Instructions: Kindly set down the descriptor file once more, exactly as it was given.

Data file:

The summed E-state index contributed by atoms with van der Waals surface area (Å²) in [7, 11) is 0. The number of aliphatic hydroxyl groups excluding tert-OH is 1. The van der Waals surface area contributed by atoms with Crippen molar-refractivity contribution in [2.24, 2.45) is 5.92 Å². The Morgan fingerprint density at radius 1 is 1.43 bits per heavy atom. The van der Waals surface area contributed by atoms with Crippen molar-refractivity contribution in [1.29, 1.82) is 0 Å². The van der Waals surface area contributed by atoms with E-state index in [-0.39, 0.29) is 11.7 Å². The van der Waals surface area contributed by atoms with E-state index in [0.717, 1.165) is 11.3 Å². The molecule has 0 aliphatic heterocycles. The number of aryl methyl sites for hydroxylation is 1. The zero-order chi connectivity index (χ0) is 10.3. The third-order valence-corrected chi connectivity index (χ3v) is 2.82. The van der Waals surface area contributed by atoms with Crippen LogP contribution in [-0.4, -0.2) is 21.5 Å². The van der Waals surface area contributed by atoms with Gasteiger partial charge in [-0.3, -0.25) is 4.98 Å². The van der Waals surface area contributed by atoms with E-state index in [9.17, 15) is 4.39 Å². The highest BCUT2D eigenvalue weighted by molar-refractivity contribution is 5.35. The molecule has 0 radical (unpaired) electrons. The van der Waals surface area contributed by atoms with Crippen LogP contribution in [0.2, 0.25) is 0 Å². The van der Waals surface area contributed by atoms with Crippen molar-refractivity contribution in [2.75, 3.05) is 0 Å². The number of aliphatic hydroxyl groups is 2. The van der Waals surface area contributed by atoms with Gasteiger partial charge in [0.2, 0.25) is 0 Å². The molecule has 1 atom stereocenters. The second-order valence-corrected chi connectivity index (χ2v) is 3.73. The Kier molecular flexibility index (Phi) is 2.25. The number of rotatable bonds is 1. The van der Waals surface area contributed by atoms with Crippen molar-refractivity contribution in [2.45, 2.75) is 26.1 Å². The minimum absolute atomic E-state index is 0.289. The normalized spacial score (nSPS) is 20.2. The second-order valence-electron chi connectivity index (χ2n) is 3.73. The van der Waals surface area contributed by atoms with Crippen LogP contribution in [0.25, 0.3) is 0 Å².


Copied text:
The summed E-state index contributed by atoms with van der Waals surface area (Å²) in [7, 11) is 0. The number of aliphatic hydroxyl groups excluding tert-OH is 1. The van der Waals surface area contributed by atoms with Crippen molar-refractivity contribution in [2.24, 2.45) is 5.92 Å². The Morgan fingerprint density at radius 1 is 1.43 bits per heavy atom. The van der Waals surface area contributed by atoms with Crippen molar-refractivity contribution in [1.29, 1.82) is 0 Å². The van der Waals surface area contributed by atoms with E-state index in [-0.39, 0.29) is 11.7 Å². The van der Waals surface area contributed by atoms with E-state index in [0.717, 1.165) is 11.3 Å². The molecule has 0 aliphatic heterocycles. The number of aryl methyl sites for hydroxylation is 1. The zero-order chi connectivity index (χ0) is 10.3. The third-order valence-corrected chi connectivity index (χ3v) is 2.82. The van der Waals surface area contributed by atoms with Crippen LogP contribution in [-0.4, -0.2) is 21.5 Å². The van der Waals surface area contributed by atoms with Gasteiger partial charge in [-0.3, -0.25) is 4.98 Å². The van der Waals surface area contributed by atoms with E-state index in [9.17, 15) is 4.39 Å². The highest BCUT2D eigenvalue weighted by molar-refractivity contribution is 5.35. The molecule has 0 radical (unpaired) electrons. The van der Waals surface area contributed by atoms with Crippen LogP contribution in [0.2, 0.25) is 0 Å². The van der Waals surface area contributed by atoms with Crippen molar-refractivity contribution in [2.75, 3.05) is 0 Å². The number of aliphatic hydroxyl groups is 2. The van der Waals surface area contributed by atoms with Gasteiger partial charge in [0.2, 0.25) is 0 Å². The molecule has 1 atom stereocenters. The second-order valence-corrected chi connectivity index (χ2v) is 3.73. The Kier molecular flexibility index (Phi) is 2.25. The number of rotatable bonds is 1. The van der Waals surface area contributed by atoms with Crippen molar-refractivity contribution in [2.45, 2.75) is 26.1 Å². The minimum absolute atomic E-state index is 0.289. The normalized spacial score (nSPS) is 20.2. The second-order valence-electron chi connectivity index (χ2n) is 3.73. The van der Waals surface area contributed by atoms with Crippen LogP contribution in [0.25, 0.3) is 0 Å².